Is monotheism the root cause of intolerance in the world today? It would be well for the House of Abraham to unite in responding to this question. 

Fifth Doha Conference on Interfaith Dialogue, May 8, 2007

25 January 2023

The Problem of Divine Unity and Human Pluralism

In recent years a growing chorus of voices around the world is criticizing the idea of monotheism as being a root cause – if not the chief cause – of conflict, imperialism and intolerance in the world today. This critique is important because it not only addresses wrong actions of Muslims, Christians and Jews (and certainly we have been guilty of these), but it attacks the very idea of monotheism itself, arguing that the very idea of monotheism itself is incompatible with human pluralism because it inevitably promotes a hegemonic worldview and therefore imperialism, conflict and violence.


This argument, expressed in a variety of ways, goes something like this: Monotheism is the belief that one God created one human race from one ancestor, and monotheism declares war on all other gods and excludes all human identities which do not conform to correct belief. Just as there is no room for pluralism or diversity in God, so there is no room for diversity in human identity. Furthermore monotheism forms the ideological underpinning for a centralized, unitary state, and thus it contributes to the formation of empires and their violent efforts to subjugate the whole human race.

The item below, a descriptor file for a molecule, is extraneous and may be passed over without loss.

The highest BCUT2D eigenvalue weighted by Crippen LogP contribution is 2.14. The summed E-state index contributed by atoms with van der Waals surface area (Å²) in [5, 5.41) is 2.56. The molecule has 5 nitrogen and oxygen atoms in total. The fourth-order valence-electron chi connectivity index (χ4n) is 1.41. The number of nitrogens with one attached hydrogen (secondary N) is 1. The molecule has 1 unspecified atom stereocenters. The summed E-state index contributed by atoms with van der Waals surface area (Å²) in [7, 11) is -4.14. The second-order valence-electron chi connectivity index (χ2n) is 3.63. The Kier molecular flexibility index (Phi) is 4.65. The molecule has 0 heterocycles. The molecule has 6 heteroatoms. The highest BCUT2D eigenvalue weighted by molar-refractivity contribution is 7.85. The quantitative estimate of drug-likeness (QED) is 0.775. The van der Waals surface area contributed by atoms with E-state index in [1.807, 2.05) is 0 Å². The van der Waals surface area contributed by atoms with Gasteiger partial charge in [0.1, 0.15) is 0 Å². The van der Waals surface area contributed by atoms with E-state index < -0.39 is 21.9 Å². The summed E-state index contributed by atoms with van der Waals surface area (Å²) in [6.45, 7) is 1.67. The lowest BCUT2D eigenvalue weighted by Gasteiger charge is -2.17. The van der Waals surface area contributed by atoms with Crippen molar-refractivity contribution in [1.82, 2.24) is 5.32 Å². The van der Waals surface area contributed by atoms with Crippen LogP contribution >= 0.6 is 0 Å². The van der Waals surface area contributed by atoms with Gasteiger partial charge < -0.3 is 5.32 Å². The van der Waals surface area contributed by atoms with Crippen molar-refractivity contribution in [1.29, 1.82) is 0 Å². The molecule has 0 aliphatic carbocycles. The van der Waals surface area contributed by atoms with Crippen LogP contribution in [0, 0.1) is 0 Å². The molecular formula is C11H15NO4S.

The Muslim, Christian or Jewish listener who hears these arguments will immediately think of verses in the Qur’ān or the Bible which support tolerance, pluralism, peace and love for the other. However, such proof-texts are irrelevant to responding to the critique, since the critique is addressed to the doctrine of monotheism itself. That is, these critics may readily acknowledge that beautiful verses in the Qur’ān and the Bible do support pluralism and tolerance, but they argue that those verses are contradicted by the deep structure of monotheistic belief which drives its adherents to do the opposite of what these verses advocate.


This critique of monotheism is a worldwide phenomenon, and not just a Western problem. In this paper I will cite authors from the West, from the Middle East and from South Asia to illustrate this critique, but many other examples could be cited of a growing anti-monotheist intellectual trend around the world. It is imperative that believers in the Abrahamic faiths pause for a moment from our arguments among ourselves to consider an appropriate response to this attack on the most fundamental belief which we all share. Jesus (p.) said, “If a house is divided against itself, that house will not stand,” and it would be well for the House of Abraham to unite in responding to this critique of monotheism.


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